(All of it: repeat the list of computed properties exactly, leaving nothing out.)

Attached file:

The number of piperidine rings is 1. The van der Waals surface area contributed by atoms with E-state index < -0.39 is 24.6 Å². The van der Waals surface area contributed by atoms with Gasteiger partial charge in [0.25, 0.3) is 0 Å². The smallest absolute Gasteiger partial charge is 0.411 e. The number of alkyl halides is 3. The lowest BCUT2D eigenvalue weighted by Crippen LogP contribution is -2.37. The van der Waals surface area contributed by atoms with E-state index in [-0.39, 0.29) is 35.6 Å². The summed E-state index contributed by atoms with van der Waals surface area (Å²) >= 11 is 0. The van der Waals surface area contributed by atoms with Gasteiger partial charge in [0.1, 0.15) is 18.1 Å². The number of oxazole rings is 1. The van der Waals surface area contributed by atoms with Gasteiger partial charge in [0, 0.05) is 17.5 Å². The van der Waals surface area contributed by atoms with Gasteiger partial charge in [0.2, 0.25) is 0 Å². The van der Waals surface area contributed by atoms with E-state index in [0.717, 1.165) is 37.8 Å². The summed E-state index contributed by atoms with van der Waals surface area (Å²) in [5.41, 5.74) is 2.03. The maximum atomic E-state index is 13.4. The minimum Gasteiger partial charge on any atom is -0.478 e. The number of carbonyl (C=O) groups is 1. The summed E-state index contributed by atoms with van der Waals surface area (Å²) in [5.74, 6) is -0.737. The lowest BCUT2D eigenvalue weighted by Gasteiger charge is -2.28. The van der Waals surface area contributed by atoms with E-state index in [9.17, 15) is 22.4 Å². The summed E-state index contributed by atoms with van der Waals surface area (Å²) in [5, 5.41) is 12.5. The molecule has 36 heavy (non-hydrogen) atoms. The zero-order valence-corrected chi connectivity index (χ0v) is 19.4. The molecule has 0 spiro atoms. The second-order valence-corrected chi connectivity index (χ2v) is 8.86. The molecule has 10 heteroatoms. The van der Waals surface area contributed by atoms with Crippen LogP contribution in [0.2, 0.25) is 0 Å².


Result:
The number of piperidine rings is 1. The van der Waals surface area contributed by atoms with E-state index < -0.39 is 24.6 Å². The van der Waals surface area contributed by atoms with Gasteiger partial charge in [0.25, 0.3) is 0 Å². The smallest absolute Gasteiger partial charge is 0.411 e. The number of alkyl halides is 3. The lowest BCUT2D eigenvalue weighted by Crippen LogP contribution is -2.37. The van der Waals surface area contributed by atoms with E-state index in [-0.39, 0.29) is 35.6 Å². The summed E-state index contributed by atoms with van der Waals surface area (Å²) >= 11 is 0. The van der Waals surface area contributed by atoms with Gasteiger partial charge in [0.1, 0.15) is 18.1 Å². The number of oxazole rings is 1. The van der Waals surface area contributed by atoms with Gasteiger partial charge in [0, 0.05) is 17.5 Å². The van der Waals surface area contributed by atoms with Gasteiger partial charge in [0.2, 0.25) is 0 Å². The van der Waals surface area contributed by atoms with E-state index in [0.717, 1.165) is 37.8 Å². The summed E-state index contributed by atoms with van der Waals surface area (Å²) in [5.41, 5.74) is 2.03. The maximum atomic E-state index is 13.4. The minimum Gasteiger partial charge on any atom is -0.478 e. The number of carbonyl (C=O) groups is 1. The summed E-state index contributed by atoms with van der Waals surface area (Å²) in [5.74, 6) is -0.737. The lowest BCUT2D eigenvalue weighted by Gasteiger charge is -2.28. The van der Waals surface area contributed by atoms with E-state index in [9.17, 15) is 22.4 Å². The summed E-state index contributed by atoms with van der Waals surface area (Å²) in [5, 5.41) is 12.5. The molecule has 36 heavy (non-hydrogen) atoms. The zero-order valence-corrected chi connectivity index (χ0v) is 19.4. The molecule has 0 spiro atoms. The second-order valence-corrected chi connectivity index (χ2v) is 8.86. The molecule has 10 heteroatoms. The van der Waals surface area contributed by atoms with Crippen LogP contribution in [0.2, 0.25) is 0 Å².